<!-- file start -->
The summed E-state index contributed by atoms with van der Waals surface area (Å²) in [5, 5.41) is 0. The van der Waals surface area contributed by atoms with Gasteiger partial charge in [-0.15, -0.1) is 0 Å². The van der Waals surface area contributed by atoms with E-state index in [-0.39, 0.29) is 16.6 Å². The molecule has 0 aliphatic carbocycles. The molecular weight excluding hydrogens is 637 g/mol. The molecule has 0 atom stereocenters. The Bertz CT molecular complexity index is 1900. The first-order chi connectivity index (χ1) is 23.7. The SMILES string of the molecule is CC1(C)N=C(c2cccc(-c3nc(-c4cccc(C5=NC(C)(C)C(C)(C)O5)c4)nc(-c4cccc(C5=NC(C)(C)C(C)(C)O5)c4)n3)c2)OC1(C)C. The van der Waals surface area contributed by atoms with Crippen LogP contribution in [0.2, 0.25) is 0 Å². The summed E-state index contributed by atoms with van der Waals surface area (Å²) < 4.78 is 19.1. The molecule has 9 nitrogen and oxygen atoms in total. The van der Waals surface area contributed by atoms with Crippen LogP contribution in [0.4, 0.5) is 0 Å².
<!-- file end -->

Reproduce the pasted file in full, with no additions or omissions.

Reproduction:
The summed E-state index contributed by atoms with van der Waals surface area (Å²) in [5, 5.41) is 0. The van der Waals surface area contributed by atoms with Gasteiger partial charge in [-0.15, -0.1) is 0 Å². The van der Waals surface area contributed by atoms with E-state index in [-0.39, 0.29) is 16.6 Å². The molecule has 0 aliphatic carbocycles. The molecular weight excluding hydrogens is 637 g/mol. The molecule has 0 atom stereocenters. The Bertz CT molecular complexity index is 1900. The first-order chi connectivity index (χ1) is 23.7. The SMILES string of the molecule is CC1(C)N=C(c2cccc(-c3nc(-c4cccc(C5=NC(C)(C)C(C)(C)O5)c4)nc(-c4cccc(C5=NC(C)(C)C(C)(C)O5)c4)n3)c2)OC1(C)C. The van der Waals surface area contributed by atoms with Crippen LogP contribution in [0.2, 0.25) is 0 Å². The summed E-state index contributed by atoms with van der Waals surface area (Å²) < 4.78 is 19.1. The molecule has 9 nitrogen and oxygen atoms in total. The van der Waals surface area contributed by atoms with Crippen LogP contribution in [0.4, 0.5) is 0 Å².